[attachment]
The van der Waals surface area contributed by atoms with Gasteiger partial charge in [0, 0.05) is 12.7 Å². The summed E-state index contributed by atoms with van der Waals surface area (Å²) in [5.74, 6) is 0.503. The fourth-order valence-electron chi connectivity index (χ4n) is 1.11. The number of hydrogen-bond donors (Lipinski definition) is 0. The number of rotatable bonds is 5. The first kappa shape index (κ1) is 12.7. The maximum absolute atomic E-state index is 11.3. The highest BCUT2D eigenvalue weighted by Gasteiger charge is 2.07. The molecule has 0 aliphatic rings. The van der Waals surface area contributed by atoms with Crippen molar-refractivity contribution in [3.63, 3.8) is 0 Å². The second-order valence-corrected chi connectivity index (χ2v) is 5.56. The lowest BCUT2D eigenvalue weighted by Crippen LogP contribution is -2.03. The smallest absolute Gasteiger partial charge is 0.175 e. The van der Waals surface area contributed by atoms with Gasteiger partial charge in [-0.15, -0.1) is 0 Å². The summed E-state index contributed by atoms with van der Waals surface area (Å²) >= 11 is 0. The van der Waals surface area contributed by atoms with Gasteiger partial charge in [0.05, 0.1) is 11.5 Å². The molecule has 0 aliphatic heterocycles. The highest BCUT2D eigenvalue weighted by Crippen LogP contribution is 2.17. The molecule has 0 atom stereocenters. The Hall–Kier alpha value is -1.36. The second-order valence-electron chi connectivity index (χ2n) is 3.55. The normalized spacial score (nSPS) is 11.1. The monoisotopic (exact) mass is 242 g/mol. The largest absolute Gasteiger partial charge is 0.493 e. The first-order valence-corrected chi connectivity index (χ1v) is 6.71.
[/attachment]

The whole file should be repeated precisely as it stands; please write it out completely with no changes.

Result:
The van der Waals surface area contributed by atoms with Gasteiger partial charge in [0, 0.05) is 12.7 Å². The summed E-state index contributed by atoms with van der Waals surface area (Å²) in [5.74, 6) is 0.503. The fourth-order valence-electron chi connectivity index (χ4n) is 1.11. The number of hydrogen-bond donors (Lipinski definition) is 0. The number of rotatable bonds is 5. The first kappa shape index (κ1) is 12.7. The maximum absolute atomic E-state index is 11.3. The highest BCUT2D eigenvalue weighted by Gasteiger charge is 2.07. The molecule has 0 aliphatic rings. The van der Waals surface area contributed by atoms with Crippen molar-refractivity contribution in [3.63, 3.8) is 0 Å². The second-order valence-corrected chi connectivity index (χ2v) is 5.56. The lowest BCUT2D eigenvalue weighted by Crippen LogP contribution is -2.03. The smallest absolute Gasteiger partial charge is 0.175 e. The van der Waals surface area contributed by atoms with Gasteiger partial charge in [-0.15, -0.1) is 0 Å². The summed E-state index contributed by atoms with van der Waals surface area (Å²) >= 11 is 0. The van der Waals surface area contributed by atoms with Gasteiger partial charge in [0.05, 0.1) is 11.5 Å². The molecule has 0 aliphatic heterocycles. The highest BCUT2D eigenvalue weighted by Crippen LogP contribution is 2.17. The molecule has 0 atom stereocenters. The Hall–Kier alpha value is -1.36. The second-order valence-electron chi connectivity index (χ2n) is 3.55. The normalized spacial score (nSPS) is 11.1. The monoisotopic (exact) mass is 242 g/mol. The largest absolute Gasteiger partial charge is 0.493 e. The first-order valence-corrected chi connectivity index (χ1v) is 6.71.